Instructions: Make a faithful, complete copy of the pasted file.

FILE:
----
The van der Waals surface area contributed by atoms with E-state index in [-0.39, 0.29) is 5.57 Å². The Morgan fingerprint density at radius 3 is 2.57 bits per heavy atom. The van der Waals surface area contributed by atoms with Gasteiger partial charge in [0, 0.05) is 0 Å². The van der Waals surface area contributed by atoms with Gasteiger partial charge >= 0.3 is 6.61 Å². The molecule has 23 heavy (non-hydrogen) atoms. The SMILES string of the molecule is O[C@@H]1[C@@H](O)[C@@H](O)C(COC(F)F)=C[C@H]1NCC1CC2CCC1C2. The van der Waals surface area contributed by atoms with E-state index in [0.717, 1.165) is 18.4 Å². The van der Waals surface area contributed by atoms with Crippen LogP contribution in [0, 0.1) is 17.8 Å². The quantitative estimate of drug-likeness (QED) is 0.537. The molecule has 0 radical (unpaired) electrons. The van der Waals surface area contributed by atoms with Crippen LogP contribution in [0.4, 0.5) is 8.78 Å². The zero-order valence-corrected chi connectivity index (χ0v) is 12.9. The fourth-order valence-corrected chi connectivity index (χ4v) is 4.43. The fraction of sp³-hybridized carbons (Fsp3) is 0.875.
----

The van der Waals surface area contributed by atoms with E-state index in [-0.39, 0.29) is 5.57 Å². The Morgan fingerprint density at radius 3 is 2.57 bits per heavy atom. The van der Waals surface area contributed by atoms with Gasteiger partial charge in [0, 0.05) is 0 Å². The van der Waals surface area contributed by atoms with Gasteiger partial charge >= 0.3 is 6.61 Å². The molecule has 23 heavy (non-hydrogen) atoms. The SMILES string of the molecule is O[C@@H]1[C@@H](O)[C@@H](O)C(COC(F)F)=C[C@H]1NCC1CC2CCC1C2. The van der Waals surface area contributed by atoms with E-state index in [0.717, 1.165) is 18.4 Å². The van der Waals surface area contributed by atoms with Crippen LogP contribution in [0, 0.1) is 17.8 Å². The quantitative estimate of drug-likeness (QED) is 0.537. The molecule has 0 radical (unpaired) electrons. The van der Waals surface area contributed by atoms with Crippen LogP contribution in [0.4, 0.5) is 8.78 Å². The zero-order valence-corrected chi connectivity index (χ0v) is 12.9. The fourth-order valence-corrected chi connectivity index (χ4v) is 4.43. The fraction of sp³-hybridized carbons (Fsp3) is 0.875.